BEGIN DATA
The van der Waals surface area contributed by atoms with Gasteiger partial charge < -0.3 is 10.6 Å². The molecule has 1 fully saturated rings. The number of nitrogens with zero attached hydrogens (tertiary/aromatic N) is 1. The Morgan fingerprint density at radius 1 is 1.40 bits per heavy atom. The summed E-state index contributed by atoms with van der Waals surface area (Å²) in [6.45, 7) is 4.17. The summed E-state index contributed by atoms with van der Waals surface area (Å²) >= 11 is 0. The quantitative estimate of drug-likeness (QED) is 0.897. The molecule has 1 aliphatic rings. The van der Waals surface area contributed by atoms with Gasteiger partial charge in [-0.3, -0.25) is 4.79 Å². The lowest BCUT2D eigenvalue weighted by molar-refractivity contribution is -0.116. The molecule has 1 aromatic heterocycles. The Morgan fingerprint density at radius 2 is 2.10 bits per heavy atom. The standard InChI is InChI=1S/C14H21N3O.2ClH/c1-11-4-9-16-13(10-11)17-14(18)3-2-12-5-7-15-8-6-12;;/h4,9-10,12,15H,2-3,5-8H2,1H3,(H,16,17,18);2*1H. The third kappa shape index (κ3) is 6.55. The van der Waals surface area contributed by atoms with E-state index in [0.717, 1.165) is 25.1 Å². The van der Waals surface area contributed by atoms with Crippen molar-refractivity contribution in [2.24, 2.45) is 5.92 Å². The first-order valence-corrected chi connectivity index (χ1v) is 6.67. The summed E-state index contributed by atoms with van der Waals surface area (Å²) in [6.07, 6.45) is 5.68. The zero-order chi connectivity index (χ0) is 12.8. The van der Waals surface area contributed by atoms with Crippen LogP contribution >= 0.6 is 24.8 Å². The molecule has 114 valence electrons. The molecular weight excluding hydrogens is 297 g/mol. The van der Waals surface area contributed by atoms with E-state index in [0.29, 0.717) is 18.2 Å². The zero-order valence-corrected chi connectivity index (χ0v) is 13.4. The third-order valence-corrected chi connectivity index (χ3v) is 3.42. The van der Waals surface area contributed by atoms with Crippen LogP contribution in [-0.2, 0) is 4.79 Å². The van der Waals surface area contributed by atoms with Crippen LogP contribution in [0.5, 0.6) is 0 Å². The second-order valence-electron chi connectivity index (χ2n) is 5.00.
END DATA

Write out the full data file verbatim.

The van der Waals surface area contributed by atoms with Gasteiger partial charge < -0.3 is 10.6 Å². The molecule has 1 fully saturated rings. The number of nitrogens with zero attached hydrogens (tertiary/aromatic N) is 1. The Morgan fingerprint density at radius 1 is 1.40 bits per heavy atom. The summed E-state index contributed by atoms with van der Waals surface area (Å²) in [6.45, 7) is 4.17. The summed E-state index contributed by atoms with van der Waals surface area (Å²) >= 11 is 0. The quantitative estimate of drug-likeness (QED) is 0.897. The molecule has 1 aliphatic rings. The van der Waals surface area contributed by atoms with Gasteiger partial charge in [-0.3, -0.25) is 4.79 Å². The lowest BCUT2D eigenvalue weighted by molar-refractivity contribution is -0.116. The molecule has 1 aromatic heterocycles. The Morgan fingerprint density at radius 2 is 2.10 bits per heavy atom. The standard InChI is InChI=1S/C14H21N3O.2ClH/c1-11-4-9-16-13(10-11)17-14(18)3-2-12-5-7-15-8-6-12;;/h4,9-10,12,15H,2-3,5-8H2,1H3,(H,16,17,18);2*1H. The third kappa shape index (κ3) is 6.55. The van der Waals surface area contributed by atoms with E-state index in [0.717, 1.165) is 25.1 Å². The van der Waals surface area contributed by atoms with Crippen molar-refractivity contribution in [2.24, 2.45) is 5.92 Å². The first-order valence-corrected chi connectivity index (χ1v) is 6.67. The summed E-state index contributed by atoms with van der Waals surface area (Å²) in [6.07, 6.45) is 5.68. The zero-order chi connectivity index (χ0) is 12.8. The van der Waals surface area contributed by atoms with Crippen LogP contribution >= 0.6 is 24.8 Å². The molecule has 114 valence electrons. The molecular weight excluding hydrogens is 297 g/mol. The van der Waals surface area contributed by atoms with E-state index in [0.29, 0.717) is 18.2 Å². The zero-order valence-corrected chi connectivity index (χ0v) is 13.4. The third-order valence-corrected chi connectivity index (χ3v) is 3.42. The van der Waals surface area contributed by atoms with Crippen LogP contribution in [-0.2, 0) is 4.79 Å². The van der Waals surface area contributed by atoms with Crippen LogP contribution in [0.5, 0.6) is 0 Å². The second-order valence-electron chi connectivity index (χ2n) is 5.00.